AGL Energy profit surges as hunt steps up for successor to Vesey
Summary: AGL Energy has posted a near-tripling in net profit for 2017-18 but the forecast earnings by the major gas and power retailer fell well short of consensus.....
The news on the profits came as AGL flagged it has started to consider candidates to succeed controversial chief executive Andy Vesey.
AGL's share price dived as much as 5.4 per cent in early trading as analysts focused on the soft earnings guidance.
Amid speculation about the future of Mr Vesey at AGL, chairman Graeme Hunt said that while he "has no current plans to retire, he is approaching his fourth anniversary leading AGL."
AGL's full-year profit has jumped. AGL Energy
"As such the board is increasing its focus on the development of internal candidates who may be suitable to succeed Andy, while maintaining an active view of potential external candidates," Mr Hunt said in the annual report, released on Thursday with the full-year earnings.
Mr Vesey, an American who previously worked for US power giant AES Corporation, has irked federal government politicians in Canberra as he has determinedly set AGL, the country's biggest carbon polluter, on a path towards cleaner energy. Most recently he led AGL's resistance to government pressure to sell or extend the life of its Liddell coal generator in NSW.
A surge in prices that has hit households and businesses hard has also hardened public and political attitudes towards the energy suppliers, which are facing particular scrutiny by the competition watchdog. AGL has been seen as one of the main culprits in driving up east coast gas prices because of a $2 billion contract it struck to sell gas to Santos's GLNG project that ended up as exported LNG.
Underlying net profit for the full year rose 27.6 per cent to $1.023 billion, beating consensus estimates of $997 million, but within AGL's February guidance of $940 million-$1.04 billion.
But AGL's guidance for underlying profit in 2018-19, of $970 million-$1.07 billion, is shy of market consensus of $1.098 billion.
AGL is spending more on retaining customers. AGL Energy
JPMorgan analyst Mark Busuttil said the "strong" result for 2017-18 would likely be overshadowed by the guidance, which compares with his estimate of $1.115 billion.
Shares in AGL, which slid as low as $20.83 at the open, were down 4.3 per cent at $20.065 at 10:19am AEST.
Mr Busuttil highlighted AGL's comments about slowing momentum in earnings amd softening wholesale prices and tough retail competition.
The guidance includes the benefit of a $120 million cut in operating costs, intended to offset the impact of more intense retail competition. The cost reduction "is part of a broader business optimisation program targeting a return to FY17 operating cost levels by FY21," AGL said.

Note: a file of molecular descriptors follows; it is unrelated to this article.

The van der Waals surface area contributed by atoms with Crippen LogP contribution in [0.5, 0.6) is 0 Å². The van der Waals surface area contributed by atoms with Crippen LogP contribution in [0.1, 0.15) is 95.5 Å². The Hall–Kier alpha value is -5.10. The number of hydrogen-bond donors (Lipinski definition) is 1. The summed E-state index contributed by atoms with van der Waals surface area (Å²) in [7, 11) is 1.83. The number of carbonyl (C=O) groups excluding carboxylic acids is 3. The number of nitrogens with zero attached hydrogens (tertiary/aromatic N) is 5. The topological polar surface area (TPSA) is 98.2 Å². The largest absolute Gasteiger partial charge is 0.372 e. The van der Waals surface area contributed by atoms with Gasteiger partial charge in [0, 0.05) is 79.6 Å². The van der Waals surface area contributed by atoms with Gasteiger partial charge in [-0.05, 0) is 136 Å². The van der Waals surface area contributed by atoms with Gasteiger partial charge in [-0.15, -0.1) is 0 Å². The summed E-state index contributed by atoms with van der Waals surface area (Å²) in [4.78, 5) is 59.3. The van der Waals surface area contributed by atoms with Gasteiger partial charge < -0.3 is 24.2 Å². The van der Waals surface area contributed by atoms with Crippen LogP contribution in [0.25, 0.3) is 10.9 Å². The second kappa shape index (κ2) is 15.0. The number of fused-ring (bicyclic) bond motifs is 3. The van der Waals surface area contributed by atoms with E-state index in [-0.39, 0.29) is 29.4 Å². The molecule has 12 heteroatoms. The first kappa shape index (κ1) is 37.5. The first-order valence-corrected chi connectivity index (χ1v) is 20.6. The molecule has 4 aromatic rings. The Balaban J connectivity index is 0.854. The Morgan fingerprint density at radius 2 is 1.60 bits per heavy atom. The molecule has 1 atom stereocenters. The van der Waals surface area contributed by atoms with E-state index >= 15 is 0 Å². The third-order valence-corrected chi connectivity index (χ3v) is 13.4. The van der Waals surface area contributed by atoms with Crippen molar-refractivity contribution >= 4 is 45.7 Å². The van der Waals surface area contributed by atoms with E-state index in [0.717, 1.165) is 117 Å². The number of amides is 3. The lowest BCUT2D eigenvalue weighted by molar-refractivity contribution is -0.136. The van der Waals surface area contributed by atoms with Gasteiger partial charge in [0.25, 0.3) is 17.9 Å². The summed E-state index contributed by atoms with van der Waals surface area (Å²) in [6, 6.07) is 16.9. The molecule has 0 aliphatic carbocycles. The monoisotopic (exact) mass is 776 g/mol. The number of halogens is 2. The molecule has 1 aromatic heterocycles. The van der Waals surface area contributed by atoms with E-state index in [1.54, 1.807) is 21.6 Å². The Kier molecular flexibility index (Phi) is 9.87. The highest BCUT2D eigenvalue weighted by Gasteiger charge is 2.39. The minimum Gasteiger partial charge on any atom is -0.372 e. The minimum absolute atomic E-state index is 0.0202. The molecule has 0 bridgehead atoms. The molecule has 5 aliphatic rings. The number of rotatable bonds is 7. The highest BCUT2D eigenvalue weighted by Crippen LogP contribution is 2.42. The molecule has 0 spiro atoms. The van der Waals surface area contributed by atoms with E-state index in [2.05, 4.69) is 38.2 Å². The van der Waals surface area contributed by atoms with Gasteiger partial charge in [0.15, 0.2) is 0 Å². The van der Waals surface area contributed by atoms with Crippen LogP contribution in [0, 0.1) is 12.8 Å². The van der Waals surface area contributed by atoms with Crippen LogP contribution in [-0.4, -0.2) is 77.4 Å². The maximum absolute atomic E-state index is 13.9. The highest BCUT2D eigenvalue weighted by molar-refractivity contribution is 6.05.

Mr Vesey has been called to Canberra several times over the past 18 months to explain the company's actions. Andrew Meares
Mr Vesey on Thursday blamed the surge in electricity prices on the "abrupt" closure of the Hazelwood and Northern coal generators - neither of which was owned by AGL - and higher costs for coal and gas. The same point was made by Cath Tanna, head of rival EnergyAustralia, which this week also posted a near-trebling of profit.
AGL's improved result "reflects the benefits of our multibillion-dollar investments in our electricity generation portfolio over recent years, which alongside disciplined execution of our strategic plans, has resulted in strong returns for shareholders during the recent period of higher wholesale electricity prices," Mr Vesey said.
The 194 per cent jump in bottom line profit, to $1.587 billion, was also driven by a $562 million increase in the value of energy derivative contracts, in contrast to a negative value a year earlier.
AGL declared a final dividend of 63¢ a share, taking the payout for the full year to $1.17 a share, up 29 per cent.
Wholesale electricity prices are set to drop. AGL Energy
Mr Vesey also underlined AGL's strong support for the National Energy Guarantee, which goes before federal and state energy ministers at a meeting in Sydney on Friday.
He said that if the NEG goes through, AGL anticipates being able to proceed with additional new generation projects, including potentially gas-fired plants and pumped hydro, as well as battery storage in the longer term. AGL already has more than $2 billion of new projects under development.
"While wholesale electricity prices have already begun to fall over the past 12 months, policy certainty is key to encouraging the additional generation supply that will place further downward pressure on prices and benefit consumers over time," Mr Vesey said.
AGL also announced additional measures to help vulnerable customers, including $50 million of hardship debt relief. It also committed to extend to all states "loyalty discounts" to customers on expensive "standing offers" who have been with AGL for at least two years.
Speculation about Mr Vesey's future at AGL has swirled in recent weeks amid reports the executive has been spending increasing amounts of time in the US, rather than Australia, and an absence of more than three months on Twitter. He resumed tweeting late last week, including a post on Tuesday calling for support for the NEG.